I stumbled across Golden Clouds today. A Perry/ Orb collaboration that borrowed from one tune and cheekily became another over four minutes. The subtle sequences of fluffy clouds laying host to Scratch’s observations and overstanding. As this red, gold and green wizard kicked off his shoes and walked in ponds and streams to bring his musings on things that floated.
I like Lee Scratch Perry. He’s a nutter. But I like him.
I wrote some time back about jury service in industrial ports. Of Grimsby streets and barbaric youth stood up in docks made from wood not ones that produced ships or unloaded goods. I was young myself then. I was judging not being judged. Unlike now as I wait for the suits and the clipboards to hasten an exit from a profession I am actually good at but they will fail to see. But that’s another story. And I’m telling this one.
I have talked about purchasing Linton Kwesi Johnston’s sounds. I have yet to tell of the second tape purchased from that record store – which is now a simple stolen shot that I find hard to recall. A shop on the streets full of sounds and surprises. As I said before I was looking for tapes – digging the crates – to fill the journey on hard train seats from Grimsby to Scunthorpe. A scenic route as yet to feature on any holiday programme or Portillo’s travels by train. It’s all blast furnaces, coal trucks, articulated lorries and corrugated sheds.
It was my vista. Show me yours.
And there nestled in the ‘reggae, reggae’ section with UB40 and Aswad was a little tape. Red and green – the gold being the music – do you get me? An almighty allegiance with the Mad Professor – all gated reverb and twisted pitches - dubbing them crazy. It spoke to me at that time – and listening to it now it talks again – all version and sound sound sound. This upsetter was making me happy through dub workouts and smoked up sounds – (duppy) conquering. There was something magical in licks and rolls, the snatches and snippets of bass and drum heavy in reverberation that tickled and soothed my brain.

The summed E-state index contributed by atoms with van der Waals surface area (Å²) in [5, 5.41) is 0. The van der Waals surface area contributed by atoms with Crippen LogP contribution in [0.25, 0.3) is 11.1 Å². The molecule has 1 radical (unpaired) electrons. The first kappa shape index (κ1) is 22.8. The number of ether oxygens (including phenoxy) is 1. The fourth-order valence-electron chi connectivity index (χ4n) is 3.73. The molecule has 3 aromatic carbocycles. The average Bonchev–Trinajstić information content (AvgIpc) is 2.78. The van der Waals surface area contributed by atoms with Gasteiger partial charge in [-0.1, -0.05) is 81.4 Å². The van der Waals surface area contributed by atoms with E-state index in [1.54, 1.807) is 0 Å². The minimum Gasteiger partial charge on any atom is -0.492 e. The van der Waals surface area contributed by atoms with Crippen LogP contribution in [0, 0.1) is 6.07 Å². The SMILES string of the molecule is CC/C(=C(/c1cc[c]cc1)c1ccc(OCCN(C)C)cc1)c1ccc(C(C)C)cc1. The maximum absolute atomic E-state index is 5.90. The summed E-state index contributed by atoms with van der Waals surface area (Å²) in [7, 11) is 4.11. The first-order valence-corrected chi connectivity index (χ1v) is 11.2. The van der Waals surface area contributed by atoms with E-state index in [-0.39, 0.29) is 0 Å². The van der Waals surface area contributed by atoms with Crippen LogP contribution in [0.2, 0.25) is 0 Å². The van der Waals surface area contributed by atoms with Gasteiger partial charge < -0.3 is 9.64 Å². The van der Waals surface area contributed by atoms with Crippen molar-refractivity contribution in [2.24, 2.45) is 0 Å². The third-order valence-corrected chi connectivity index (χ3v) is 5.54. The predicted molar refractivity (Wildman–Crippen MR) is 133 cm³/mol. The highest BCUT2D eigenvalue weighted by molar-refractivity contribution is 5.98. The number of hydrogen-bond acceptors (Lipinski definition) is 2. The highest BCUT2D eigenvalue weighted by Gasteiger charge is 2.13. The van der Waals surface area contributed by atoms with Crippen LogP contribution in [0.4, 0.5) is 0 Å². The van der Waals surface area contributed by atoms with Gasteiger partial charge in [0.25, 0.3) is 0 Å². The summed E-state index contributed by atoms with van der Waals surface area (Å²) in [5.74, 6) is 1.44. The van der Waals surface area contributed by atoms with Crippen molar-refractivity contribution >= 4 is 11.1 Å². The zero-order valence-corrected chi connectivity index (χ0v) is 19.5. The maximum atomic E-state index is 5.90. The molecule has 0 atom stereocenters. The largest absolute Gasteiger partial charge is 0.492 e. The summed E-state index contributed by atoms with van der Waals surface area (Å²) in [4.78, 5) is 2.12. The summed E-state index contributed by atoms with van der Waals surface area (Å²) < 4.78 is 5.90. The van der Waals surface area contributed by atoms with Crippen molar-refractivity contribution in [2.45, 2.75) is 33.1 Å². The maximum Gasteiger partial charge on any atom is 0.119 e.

I’ve always liked those dub sounds – as tapes melted and heated and expanded and sounds merged and extended with rimshots and bursts of melody. It’s a Jamaican ting. This warmth of sound in the warmth of the sun. Yet it translates to concrete streets and struggles. It’s excursions and versions sound tracking our resistance and anger. You can understand why PuNk got it. As I said in a post about P.I.L – John didn’t have a support act – he simply had some dub. It starts deep and takes you deeper.
There used to be a wonderful public house in New Cross. By the university, all smoky corners and pool hall bravado and simple reggae sounds. The Tavern – a haven for the Goldsmiths’ underground – well a place to drink after hours. You would hear a mighty tune in there of an evening. It was a mellow place. As I have aged I think I’ve become more aware of the trouble that bass can cause – as it seeps under floorboards and through walls. But this was a public house – you can play that kind of stuff there. I don’t pull out my Augustus Pablo records or King Tubby 12s these days. Even though we’re end of terrace – it doesn’t seem fair on the neighbours. As the grey hairs come thick and fast you just buy better headphones.
There’s a wonderful book heavy in weight and attitude called Bass Culture. It rides the beginnings of bass right through those West Indian struggles and leaves you feeling knowledgeable about politics, race and sound. You should read it – you probably have done. Scratch pops up in there from time to time. A pioneer, a seer, a shaker and a maker. His imprint sitting in all things reggae. You can’t ignore his presence and what presence he has.
And over the years Lee ‘Scratch’ Perry has bubbled and popped up across a variety of records I’ve bought. Through Trojan sets, MC battles and blissed out ambience Scratch can be called on to provide that sideways stomp. The unexpected. Not lyrically - his musings and bubblings have a familiar ring – but his philosophy is one of not compromising.
Build it up. Burn it down.
I don’t buy into all that mysticsm – I don’t need a God to explain a thing – we’ve got scientists for all of that. And I like them. But possibly not chatting on records. This crazy witchdoctor can provide that and the Mad Professor can man the mixing desk. Dubbing it crazy for those who like their bass on the heavy, heavy, heavy side. The professor really is an academic of dub. He can twist and tickle a line – make it say something else – educate the mind without words – through sounds.
I like Lee Scratch Perry. I like the Mad Professor. I like them working together.
This is was on the tape. Now it’s in your house.